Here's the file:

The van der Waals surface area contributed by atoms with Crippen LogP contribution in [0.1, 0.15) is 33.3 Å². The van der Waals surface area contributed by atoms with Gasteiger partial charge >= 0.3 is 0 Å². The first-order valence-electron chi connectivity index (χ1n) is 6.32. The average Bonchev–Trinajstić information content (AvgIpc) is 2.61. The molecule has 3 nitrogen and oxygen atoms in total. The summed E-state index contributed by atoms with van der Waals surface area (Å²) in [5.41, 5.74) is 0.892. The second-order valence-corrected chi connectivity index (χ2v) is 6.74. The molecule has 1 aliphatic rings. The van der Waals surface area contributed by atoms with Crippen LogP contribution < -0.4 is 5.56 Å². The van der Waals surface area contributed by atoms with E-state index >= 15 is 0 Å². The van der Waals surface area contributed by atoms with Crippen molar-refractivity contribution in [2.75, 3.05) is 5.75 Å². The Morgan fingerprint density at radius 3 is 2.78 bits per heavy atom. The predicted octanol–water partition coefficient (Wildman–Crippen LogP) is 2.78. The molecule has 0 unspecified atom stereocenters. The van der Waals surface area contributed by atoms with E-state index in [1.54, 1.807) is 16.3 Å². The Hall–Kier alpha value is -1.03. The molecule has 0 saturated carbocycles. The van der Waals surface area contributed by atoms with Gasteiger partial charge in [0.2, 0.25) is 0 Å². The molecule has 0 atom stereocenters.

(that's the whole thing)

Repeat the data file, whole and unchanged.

The van der Waals surface area contributed by atoms with Crippen LogP contribution in [0.1, 0.15) is 33.3 Å². The van der Waals surface area contributed by atoms with Gasteiger partial charge >= 0.3 is 0 Å². The first-order valence-electron chi connectivity index (χ1n) is 6.32. The average Bonchev–Trinajstić information content (AvgIpc) is 2.61. The molecule has 3 nitrogen and oxygen atoms in total. The summed E-state index contributed by atoms with van der Waals surface area (Å²) in [5.41, 5.74) is 0.892. The second-order valence-corrected chi connectivity index (χ2v) is 6.74. The molecule has 1 aliphatic rings. The van der Waals surface area contributed by atoms with Crippen LogP contribution < -0.4 is 5.56 Å². The van der Waals surface area contributed by atoms with E-state index >= 15 is 0 Å². The van der Waals surface area contributed by atoms with Crippen molar-refractivity contribution in [2.75, 3.05) is 5.75 Å². The Morgan fingerprint density at radius 3 is 2.78 bits per heavy atom. The predicted octanol–water partition coefficient (Wildman–Crippen LogP) is 2.78. The molecule has 0 unspecified atom stereocenters. The van der Waals surface area contributed by atoms with E-state index in [1.54, 1.807) is 16.3 Å². The Hall–Kier alpha value is -1.03. The molecule has 0 saturated carbocycles. The van der Waals surface area contributed by atoms with Gasteiger partial charge in [0.2, 0.25) is 0 Å². The molecule has 0 atom stereocenters.